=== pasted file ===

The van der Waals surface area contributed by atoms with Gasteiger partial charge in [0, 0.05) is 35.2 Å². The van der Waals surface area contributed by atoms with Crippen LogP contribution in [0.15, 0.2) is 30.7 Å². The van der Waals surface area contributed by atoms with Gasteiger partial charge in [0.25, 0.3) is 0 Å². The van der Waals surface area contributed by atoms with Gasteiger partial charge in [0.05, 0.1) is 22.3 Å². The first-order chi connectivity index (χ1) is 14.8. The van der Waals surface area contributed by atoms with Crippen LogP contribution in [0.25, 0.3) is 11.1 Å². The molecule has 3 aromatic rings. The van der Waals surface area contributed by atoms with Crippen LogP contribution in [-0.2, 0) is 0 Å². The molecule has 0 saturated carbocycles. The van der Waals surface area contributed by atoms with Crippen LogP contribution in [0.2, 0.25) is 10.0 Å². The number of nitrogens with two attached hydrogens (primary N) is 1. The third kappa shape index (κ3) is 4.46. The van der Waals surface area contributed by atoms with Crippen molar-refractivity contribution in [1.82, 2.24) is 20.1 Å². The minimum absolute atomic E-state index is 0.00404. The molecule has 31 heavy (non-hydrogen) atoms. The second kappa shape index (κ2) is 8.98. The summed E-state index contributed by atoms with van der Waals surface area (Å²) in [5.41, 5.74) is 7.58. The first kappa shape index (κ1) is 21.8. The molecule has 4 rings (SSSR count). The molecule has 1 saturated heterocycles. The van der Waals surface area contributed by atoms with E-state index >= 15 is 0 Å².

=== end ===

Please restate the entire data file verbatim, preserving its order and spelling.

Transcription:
The van der Waals surface area contributed by atoms with Gasteiger partial charge in [0, 0.05) is 35.2 Å². The van der Waals surface area contributed by atoms with Crippen LogP contribution in [0.15, 0.2) is 30.7 Å². The van der Waals surface area contributed by atoms with Gasteiger partial charge in [0.25, 0.3) is 0 Å². The van der Waals surface area contributed by atoms with Gasteiger partial charge in [0.05, 0.1) is 22.3 Å². The first-order chi connectivity index (χ1) is 14.8. The van der Waals surface area contributed by atoms with Crippen LogP contribution in [0.25, 0.3) is 11.1 Å². The molecule has 3 aromatic rings. The van der Waals surface area contributed by atoms with Crippen LogP contribution in [-0.2, 0) is 0 Å². The molecule has 0 saturated carbocycles. The van der Waals surface area contributed by atoms with Crippen LogP contribution in [0.2, 0.25) is 10.0 Å². The number of nitrogens with two attached hydrogens (primary N) is 1. The third kappa shape index (κ3) is 4.46. The van der Waals surface area contributed by atoms with Crippen molar-refractivity contribution in [1.82, 2.24) is 20.1 Å². The minimum absolute atomic E-state index is 0.00404. The molecule has 31 heavy (non-hydrogen) atoms. The second kappa shape index (κ2) is 8.98. The summed E-state index contributed by atoms with van der Waals surface area (Å²) in [5.41, 5.74) is 7.58. The first kappa shape index (κ1) is 21.8. The molecule has 4 rings (SSSR count). The molecule has 1 saturated heterocycles. The van der Waals surface area contributed by atoms with E-state index >= 15 is 0 Å².